Cathy Bessant, the Chief Technology Officer (CTO) of the second biggest bank in the United States, Bank of America, has expressed bearish views of the blockchain technology despite the 82 blockchain patents that the BOA has applied for.
Blockchain Revolution? Don’t Believe It
Much has been said of the huge potential that the blockchain technology possesses and the capacity it has to revolutionize the technological world and how data, transactions, etc. are conceived. Blockchain, the underlying technology has garnered praises and respect from many financial and fintech influencers despite their scathing assessments of cryptocurrencies such as Bitcoin and Ethereum.
Many believe blockchain holds the key to the next wave of tech revolution like the internet did, but the decentralized technology has had its few share of critics: and it doesn’t even matter if they are ordering one blockchain patent after another.
Cathy Bessant, the Chief Technological Officer at Bank of America and 2018’s most powerful woman in banking, had said of the 15 patents that her bank had garnered three years back:
“As a technologist, the technology is fascinating. We have tried to stay on the forefront. I think we have somewhere around 15 patents, most people would be surprised at Bank of America with patents in the blockchain or cryptocurrency space.”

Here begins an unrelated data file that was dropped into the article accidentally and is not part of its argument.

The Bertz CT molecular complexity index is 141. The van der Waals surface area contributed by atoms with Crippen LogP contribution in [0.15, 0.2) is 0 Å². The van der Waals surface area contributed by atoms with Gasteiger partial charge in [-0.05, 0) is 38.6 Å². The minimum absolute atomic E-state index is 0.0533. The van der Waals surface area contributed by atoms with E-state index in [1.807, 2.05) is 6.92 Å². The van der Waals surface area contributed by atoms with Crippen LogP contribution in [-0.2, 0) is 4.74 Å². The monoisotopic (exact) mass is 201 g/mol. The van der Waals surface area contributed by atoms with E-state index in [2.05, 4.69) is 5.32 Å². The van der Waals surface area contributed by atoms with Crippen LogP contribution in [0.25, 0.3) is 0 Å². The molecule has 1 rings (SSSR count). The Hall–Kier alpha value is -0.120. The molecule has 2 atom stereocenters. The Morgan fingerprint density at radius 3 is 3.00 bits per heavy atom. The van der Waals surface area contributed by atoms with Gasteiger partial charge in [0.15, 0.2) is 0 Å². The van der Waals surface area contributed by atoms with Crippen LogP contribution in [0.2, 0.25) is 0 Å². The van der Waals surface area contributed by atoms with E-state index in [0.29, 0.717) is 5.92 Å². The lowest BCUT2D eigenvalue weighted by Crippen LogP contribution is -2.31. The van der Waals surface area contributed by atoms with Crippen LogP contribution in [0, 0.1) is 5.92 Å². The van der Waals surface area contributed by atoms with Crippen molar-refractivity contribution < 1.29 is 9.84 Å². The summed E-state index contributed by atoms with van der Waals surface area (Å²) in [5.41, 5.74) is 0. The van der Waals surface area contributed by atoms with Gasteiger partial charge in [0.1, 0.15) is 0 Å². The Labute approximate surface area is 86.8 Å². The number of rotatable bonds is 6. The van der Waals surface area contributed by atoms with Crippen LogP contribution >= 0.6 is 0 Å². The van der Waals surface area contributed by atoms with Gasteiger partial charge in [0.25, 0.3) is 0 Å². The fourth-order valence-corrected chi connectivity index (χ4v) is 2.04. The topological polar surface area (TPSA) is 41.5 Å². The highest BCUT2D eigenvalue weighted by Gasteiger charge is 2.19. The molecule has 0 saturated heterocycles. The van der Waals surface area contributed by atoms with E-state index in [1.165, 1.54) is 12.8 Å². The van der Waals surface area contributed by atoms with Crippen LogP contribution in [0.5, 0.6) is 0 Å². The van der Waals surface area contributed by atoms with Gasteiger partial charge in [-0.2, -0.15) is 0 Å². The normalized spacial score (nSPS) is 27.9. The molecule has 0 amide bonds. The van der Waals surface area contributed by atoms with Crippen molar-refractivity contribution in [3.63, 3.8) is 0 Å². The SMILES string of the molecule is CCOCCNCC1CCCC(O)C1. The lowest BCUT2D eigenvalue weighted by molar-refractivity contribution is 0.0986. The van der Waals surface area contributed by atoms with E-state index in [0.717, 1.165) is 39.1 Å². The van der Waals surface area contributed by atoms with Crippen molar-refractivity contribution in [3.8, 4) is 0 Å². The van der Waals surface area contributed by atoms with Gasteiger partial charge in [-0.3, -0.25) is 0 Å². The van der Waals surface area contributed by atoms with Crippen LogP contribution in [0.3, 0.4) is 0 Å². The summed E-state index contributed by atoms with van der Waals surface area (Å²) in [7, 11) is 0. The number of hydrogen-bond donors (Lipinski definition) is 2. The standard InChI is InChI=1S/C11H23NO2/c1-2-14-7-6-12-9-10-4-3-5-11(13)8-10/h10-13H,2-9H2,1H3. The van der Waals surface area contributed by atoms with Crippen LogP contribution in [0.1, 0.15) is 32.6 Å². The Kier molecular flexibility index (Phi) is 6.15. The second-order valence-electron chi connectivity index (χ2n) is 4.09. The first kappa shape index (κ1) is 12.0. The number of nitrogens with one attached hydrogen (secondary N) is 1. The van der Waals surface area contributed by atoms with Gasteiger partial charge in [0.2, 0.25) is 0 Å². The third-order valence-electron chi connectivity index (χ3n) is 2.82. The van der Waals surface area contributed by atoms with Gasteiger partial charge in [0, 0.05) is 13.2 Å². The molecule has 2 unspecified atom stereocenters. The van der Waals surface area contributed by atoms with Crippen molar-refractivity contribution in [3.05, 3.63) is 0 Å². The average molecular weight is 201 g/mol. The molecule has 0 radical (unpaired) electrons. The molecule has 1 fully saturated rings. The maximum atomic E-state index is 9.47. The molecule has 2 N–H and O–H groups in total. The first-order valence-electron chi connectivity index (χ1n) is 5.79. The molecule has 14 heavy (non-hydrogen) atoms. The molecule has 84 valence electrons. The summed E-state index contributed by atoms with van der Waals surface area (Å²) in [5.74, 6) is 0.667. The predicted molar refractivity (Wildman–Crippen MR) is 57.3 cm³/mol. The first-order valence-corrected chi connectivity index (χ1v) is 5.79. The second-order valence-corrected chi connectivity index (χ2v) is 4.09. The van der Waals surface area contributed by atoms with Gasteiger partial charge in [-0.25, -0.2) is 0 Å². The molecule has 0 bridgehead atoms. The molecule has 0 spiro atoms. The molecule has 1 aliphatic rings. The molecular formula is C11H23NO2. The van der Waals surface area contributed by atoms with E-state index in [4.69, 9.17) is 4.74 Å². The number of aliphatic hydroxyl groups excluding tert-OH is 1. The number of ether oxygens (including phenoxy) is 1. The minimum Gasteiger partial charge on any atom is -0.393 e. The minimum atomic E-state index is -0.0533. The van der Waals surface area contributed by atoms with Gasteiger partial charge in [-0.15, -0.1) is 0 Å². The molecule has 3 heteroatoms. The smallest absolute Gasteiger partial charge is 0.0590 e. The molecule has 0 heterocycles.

Fast forward three years into 2019 and eighty-two blockchain patents in the bag and Bessant is dismissive of the potential of the blockchain technology. Institutions have regularly lauded the nascent technology and praised its use case as cutting across all fields from finance to health to shipping, but only very few have backed up their effusive claims with an implementation on a global scale.
According to Bessant, the Bank of America is just doing all it can to stay at the forefront of things and to be a leading pioneer if blockchain proves to be the revelation that everybody claims. However, as of the present, blockchain has no particular excellent use case.
“I haven’t seen one [use case] that even scales beyond an individual or a small set of transactions,” Bessant commented. All of the big tech companies will come and say ‘blockchain, blockchain, blockchain.’ I say, ‘Show me the use case. You bring me the use case, and I’ll try it’. […] I want it to work. Spiritually, I want it to make us better, faster, cheaper, more transparent, more, you know, all of those things.”
All Tactical Plays?
Bessant statement might just confirm Michael—blockchain specialist at ConsenSys who worked at BOA for 11 years— Wuehler’s sentiments who said most of the blockchain patents were meaningless and only filed for press coverage to make BOA seem progressive. There are also gentle murmurs that Bessant is only airing her bearish views to discourage other competitors from veering into the blockchain space.